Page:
The events on Kinder paved the way for a new settlement between the public and the land. Just over 20 years later the 5,624 acres owned by the Duke of Devonshire were signed over to the Peak District National Park, established in 1951 by the postwar Labour government. The events on Kinder were not the only factor in this success – but its symbolic power has resonated ever since. It clarifies in dramatic, visceral fashion the essential injustice of inequality between those who own the land, and those who are permitted to enjoy it. As its main organiser, Benny Rothman, put it at his trial:

“We ramblers, after a hard week’s work in smoky towns and cities, go out rambling for relaxation, a breath of fresh air, a little sunshine. But we find when we go out that the finest rambling country is closed to us, just because certain individuals wish to shoot for about ten days a year.”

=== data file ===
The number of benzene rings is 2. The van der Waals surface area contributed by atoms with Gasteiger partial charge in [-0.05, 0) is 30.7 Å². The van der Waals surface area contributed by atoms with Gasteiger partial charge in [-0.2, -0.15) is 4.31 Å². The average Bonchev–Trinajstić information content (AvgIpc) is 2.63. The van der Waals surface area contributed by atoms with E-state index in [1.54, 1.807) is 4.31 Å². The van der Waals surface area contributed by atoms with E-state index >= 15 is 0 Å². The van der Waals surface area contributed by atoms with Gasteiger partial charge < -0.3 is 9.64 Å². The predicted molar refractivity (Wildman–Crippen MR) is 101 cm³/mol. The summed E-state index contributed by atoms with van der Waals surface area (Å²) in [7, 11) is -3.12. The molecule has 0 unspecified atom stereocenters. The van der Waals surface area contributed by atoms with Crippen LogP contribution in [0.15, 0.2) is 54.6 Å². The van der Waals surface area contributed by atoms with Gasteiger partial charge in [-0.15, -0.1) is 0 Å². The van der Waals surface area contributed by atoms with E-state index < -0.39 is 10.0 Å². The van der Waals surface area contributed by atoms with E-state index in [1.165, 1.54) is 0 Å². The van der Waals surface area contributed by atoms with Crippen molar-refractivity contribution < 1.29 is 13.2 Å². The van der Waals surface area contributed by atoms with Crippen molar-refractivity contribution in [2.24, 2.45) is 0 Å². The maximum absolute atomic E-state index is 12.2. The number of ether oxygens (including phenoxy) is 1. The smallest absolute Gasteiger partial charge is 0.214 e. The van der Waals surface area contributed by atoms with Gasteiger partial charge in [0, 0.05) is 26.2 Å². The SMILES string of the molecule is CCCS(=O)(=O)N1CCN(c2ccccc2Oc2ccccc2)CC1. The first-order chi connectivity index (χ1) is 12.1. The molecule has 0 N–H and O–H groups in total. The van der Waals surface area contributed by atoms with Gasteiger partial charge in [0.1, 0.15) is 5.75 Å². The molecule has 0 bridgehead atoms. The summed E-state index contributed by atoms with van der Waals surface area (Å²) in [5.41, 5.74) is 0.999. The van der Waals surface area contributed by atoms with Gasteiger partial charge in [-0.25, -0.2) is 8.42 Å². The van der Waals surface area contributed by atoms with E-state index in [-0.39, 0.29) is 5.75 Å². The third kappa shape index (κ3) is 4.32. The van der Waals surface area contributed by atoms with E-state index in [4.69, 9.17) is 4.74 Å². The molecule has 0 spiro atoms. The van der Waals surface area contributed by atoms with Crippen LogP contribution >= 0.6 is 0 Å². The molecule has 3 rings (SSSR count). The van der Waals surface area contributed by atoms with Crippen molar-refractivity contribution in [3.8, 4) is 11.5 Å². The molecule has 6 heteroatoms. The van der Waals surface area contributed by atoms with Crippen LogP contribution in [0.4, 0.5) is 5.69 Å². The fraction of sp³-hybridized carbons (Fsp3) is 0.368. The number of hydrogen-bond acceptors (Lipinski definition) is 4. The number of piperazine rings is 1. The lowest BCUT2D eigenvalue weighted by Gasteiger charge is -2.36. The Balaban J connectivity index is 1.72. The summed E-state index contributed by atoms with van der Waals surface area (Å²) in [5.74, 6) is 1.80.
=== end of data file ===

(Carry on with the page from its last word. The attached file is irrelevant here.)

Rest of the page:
Benny Rothman, Kinder Mass Trespass organiser Tweet this

Our countryside may as well be wallpaper

The progress since has arrived slowly. In theory, acts such as the Countryside and Rights of Way Act (2000) opened ‘mountain, moor, heath and down’ to public access across England and Wales. In practice, much remains off limits.

In Scotland, the right to roam responsibly has been enjoyed with few issues since 2003. But in England, the Right to Roam campaign estimate around 92% of the land and an astonishing 97% of the rivers are off limits. The result is a psychic violence we live with every day. Cut off by fences and keep out signs, many rivers, hills, woods and meadows may as well be wallpaper – nice to look at but no longer a meaningful part of our lives. We are left feeling trapped and alienated without being able to identify the obvious reason why.